“We are human beings,” Laybold said. “No one wants somebody in their school who is unhappy or felt pressured, because that doesn’t serve us long-term.”
While giving out last-minute exploding offers could certainly seem commercial, the tactic is really just a "sign of the times,” said William Henderson, a professor at Indiana University’s Maurer School of Law. “This is reflective of a completely different admissions environment.”
This year marked the third in a row that the number of law school applicants dropped nationwide. As of mid-May, 55,760 people had applied to American Bar Association-accredited law schools for the 2013-14 school year — a 13.4 percent drop from 2012, according to data from the Law School Admission Council.
The statistic is an indicator of a shrinking job market for lawyers that began after the 2008 economic collapse. As law firms closed, law school enrollment continued to rise. Many graduates were left jobless and heavily burdened by debt.
As the financial risks of attending law school become more apparent, schools are left to fight over a smaller pool of competitive applicants.
Ordinarily when a business is losing revenue it must think of ways to cut costs. But law schools are unique in that they must strike a “delicate balance” between locking in revenues and maintaining an incoming class with high credentials, said Henderson. The credentials of entering classes represent 22.5 percent of the U.S. News ranking formula, Henderson and Rachel Zahorsky explain in an ABA Journal cover story.
“No law school wants to fill their class with low-credential folks or not have enough people at the right price to cover operating costs,” Henderson said.
Some law schools are responding to declining application numbers by reducing class sizes. Northwestern University School of Law announced in March that it would cut its incoming fall class by about 10 percent — leaving room for 20 to 25 fewer students. Last fall George Washington University Law School cut its first-year class from 474 to 398. This trend was the same in colleges in Ohio and at other institutions throughout the country.
Washington Law actually had a four percent increase in applications this year, Laybold said. After receiving unexpected funding, Washington Law offered the last-minute scholarships to the students with high GPAs and high LSAT scores as a strategy to bring in the “strongest class” possible Laybold said. Students receiving those full rides, who may otherwise have gone to higher-ranked programs, are helping Washington Law stay high in the rankings system.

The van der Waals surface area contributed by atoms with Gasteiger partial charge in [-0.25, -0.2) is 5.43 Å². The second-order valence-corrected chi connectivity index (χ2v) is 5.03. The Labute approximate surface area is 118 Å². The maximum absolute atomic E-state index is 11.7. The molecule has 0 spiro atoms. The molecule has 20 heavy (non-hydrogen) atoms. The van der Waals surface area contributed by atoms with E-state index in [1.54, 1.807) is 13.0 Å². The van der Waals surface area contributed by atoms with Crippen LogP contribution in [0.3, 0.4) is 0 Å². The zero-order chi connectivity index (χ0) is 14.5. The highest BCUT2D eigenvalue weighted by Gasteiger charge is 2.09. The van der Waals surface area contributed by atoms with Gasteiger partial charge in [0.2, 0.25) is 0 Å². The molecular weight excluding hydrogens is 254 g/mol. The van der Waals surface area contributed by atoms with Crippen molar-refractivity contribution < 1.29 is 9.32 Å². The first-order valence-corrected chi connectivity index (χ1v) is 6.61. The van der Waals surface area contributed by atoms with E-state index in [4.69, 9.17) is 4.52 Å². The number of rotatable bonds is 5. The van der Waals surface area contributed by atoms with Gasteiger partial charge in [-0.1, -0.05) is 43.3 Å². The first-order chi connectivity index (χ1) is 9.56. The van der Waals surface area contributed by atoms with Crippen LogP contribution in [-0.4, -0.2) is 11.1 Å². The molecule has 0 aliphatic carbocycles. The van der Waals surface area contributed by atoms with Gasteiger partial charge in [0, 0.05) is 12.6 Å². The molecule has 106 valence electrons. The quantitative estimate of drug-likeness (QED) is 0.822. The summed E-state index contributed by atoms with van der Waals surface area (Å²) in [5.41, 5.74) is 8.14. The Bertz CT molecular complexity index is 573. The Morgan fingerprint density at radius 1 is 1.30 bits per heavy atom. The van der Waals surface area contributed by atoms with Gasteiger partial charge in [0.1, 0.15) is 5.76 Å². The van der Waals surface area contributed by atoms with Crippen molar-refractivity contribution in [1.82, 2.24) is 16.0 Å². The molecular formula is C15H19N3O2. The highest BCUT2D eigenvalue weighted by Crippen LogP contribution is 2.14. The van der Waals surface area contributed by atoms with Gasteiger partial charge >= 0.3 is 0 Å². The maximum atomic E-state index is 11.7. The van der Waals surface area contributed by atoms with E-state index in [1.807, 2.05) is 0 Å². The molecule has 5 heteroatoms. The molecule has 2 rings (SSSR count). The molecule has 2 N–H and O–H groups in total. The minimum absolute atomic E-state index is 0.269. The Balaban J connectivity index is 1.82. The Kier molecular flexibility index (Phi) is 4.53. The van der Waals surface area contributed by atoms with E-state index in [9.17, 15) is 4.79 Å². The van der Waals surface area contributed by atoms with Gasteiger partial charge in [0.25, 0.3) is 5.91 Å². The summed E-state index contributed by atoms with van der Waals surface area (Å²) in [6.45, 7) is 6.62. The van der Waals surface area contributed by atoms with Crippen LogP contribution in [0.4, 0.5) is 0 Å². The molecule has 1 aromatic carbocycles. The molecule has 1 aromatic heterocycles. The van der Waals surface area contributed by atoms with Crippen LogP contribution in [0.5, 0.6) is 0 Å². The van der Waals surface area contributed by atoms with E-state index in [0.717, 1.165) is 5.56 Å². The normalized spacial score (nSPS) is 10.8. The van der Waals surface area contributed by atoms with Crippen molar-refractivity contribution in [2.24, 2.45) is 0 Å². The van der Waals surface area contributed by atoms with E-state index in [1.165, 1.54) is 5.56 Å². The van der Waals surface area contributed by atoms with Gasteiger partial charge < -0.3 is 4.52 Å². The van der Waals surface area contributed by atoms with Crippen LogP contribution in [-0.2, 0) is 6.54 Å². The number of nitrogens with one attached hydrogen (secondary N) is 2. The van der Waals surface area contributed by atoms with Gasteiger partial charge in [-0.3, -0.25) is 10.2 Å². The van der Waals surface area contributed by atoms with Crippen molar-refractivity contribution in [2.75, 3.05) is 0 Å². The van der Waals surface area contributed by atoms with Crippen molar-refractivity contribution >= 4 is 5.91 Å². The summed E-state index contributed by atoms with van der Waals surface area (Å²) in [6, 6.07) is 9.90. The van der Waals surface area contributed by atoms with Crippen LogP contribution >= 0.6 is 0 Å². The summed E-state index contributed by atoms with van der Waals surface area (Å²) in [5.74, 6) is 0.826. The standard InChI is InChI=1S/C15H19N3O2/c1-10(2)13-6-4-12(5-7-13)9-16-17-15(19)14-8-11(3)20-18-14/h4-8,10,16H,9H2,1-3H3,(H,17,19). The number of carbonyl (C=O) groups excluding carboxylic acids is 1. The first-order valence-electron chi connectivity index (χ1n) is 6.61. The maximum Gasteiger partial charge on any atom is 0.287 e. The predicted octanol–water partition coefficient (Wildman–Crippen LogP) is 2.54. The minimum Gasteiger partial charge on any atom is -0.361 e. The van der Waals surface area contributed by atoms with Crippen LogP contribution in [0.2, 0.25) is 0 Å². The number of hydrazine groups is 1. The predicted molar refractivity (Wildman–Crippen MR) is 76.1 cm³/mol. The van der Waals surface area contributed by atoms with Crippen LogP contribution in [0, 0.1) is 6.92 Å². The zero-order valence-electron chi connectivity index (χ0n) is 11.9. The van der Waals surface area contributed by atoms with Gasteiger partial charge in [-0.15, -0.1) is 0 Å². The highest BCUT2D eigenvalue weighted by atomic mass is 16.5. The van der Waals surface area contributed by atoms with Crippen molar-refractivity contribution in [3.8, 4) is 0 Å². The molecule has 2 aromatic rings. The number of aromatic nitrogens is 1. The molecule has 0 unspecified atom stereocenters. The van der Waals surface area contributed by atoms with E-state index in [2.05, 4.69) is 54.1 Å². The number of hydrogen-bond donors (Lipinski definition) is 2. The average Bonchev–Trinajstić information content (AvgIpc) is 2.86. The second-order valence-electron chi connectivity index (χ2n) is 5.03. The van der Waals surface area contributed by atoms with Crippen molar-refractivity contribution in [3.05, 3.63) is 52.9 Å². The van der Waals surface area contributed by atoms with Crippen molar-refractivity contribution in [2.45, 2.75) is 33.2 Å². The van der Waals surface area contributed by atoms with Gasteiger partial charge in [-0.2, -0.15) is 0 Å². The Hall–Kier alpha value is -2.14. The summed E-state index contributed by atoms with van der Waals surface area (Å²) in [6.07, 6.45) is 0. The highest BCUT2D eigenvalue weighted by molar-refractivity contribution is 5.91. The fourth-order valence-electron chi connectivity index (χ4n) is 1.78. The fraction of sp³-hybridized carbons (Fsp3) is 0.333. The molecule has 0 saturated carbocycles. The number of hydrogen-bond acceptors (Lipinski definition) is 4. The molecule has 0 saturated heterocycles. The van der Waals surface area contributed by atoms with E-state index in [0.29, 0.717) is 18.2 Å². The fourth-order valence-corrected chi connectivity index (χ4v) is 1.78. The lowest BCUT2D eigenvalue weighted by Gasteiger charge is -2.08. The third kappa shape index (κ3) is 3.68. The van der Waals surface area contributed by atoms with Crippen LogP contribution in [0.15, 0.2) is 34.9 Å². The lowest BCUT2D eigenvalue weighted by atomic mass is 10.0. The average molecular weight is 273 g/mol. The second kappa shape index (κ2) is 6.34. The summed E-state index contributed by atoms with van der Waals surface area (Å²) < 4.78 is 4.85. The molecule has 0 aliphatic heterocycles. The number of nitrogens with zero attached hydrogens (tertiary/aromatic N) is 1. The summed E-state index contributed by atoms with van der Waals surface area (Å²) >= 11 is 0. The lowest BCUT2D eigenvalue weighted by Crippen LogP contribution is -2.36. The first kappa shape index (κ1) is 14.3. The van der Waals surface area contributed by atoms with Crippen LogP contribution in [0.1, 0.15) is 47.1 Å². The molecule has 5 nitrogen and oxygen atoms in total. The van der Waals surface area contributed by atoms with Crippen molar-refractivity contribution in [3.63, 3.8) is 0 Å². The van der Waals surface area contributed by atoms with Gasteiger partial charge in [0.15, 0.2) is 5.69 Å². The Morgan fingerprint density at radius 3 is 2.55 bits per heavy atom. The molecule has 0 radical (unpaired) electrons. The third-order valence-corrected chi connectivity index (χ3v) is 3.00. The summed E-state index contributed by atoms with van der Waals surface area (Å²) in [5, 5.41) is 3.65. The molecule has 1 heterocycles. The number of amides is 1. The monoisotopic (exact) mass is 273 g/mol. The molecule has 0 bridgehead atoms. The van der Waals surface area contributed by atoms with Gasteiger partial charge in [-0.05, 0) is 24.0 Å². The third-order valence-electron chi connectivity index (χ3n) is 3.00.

The students who have the grades and LSAT scores who receive these merit-based scholarships have little to complain about. But often, as pointed out in the ABA Journal story, a student with a worse academic record pays full tuition so that a more competitive student can receive a scholarship.
This was not the case at Washington Law, where the scholarships were funded by the university.
But in many instances, students who choose the highest-ranked law schools often end up in the most debt, because their LSAT scores and GPAs are below the school’s median, Henderson and Zahorsky explain.
Generally there is a declining trust in American legal education, Law School Transparency’s McEntee said. And as that trust continues to dissipate, more and more law schools are desperately scrambling to recruit applicants.
One thread on a Top-Law-Schools.com forum pokes fun at the lengths some schools have gone to in order to recruit students — from never-ending e-mail chains and extending deadlines for weeks, to offering iTunes gift cards and other incentives just for filling out an application.
These strategies may have been unprecedented before, but they are quickly becoming the norm.
“We are in the wild, wild west,” McEntee said.
But there may be at least one positive outcome of the shrinking law school applicant pool. Laybold said she has noticed that students seem especially committed and knowledgeable about particular schools and programs — more so than they have been in the past.
“People who go to law school now have done their homework,” Laybold said. “They know what they’re getting into.”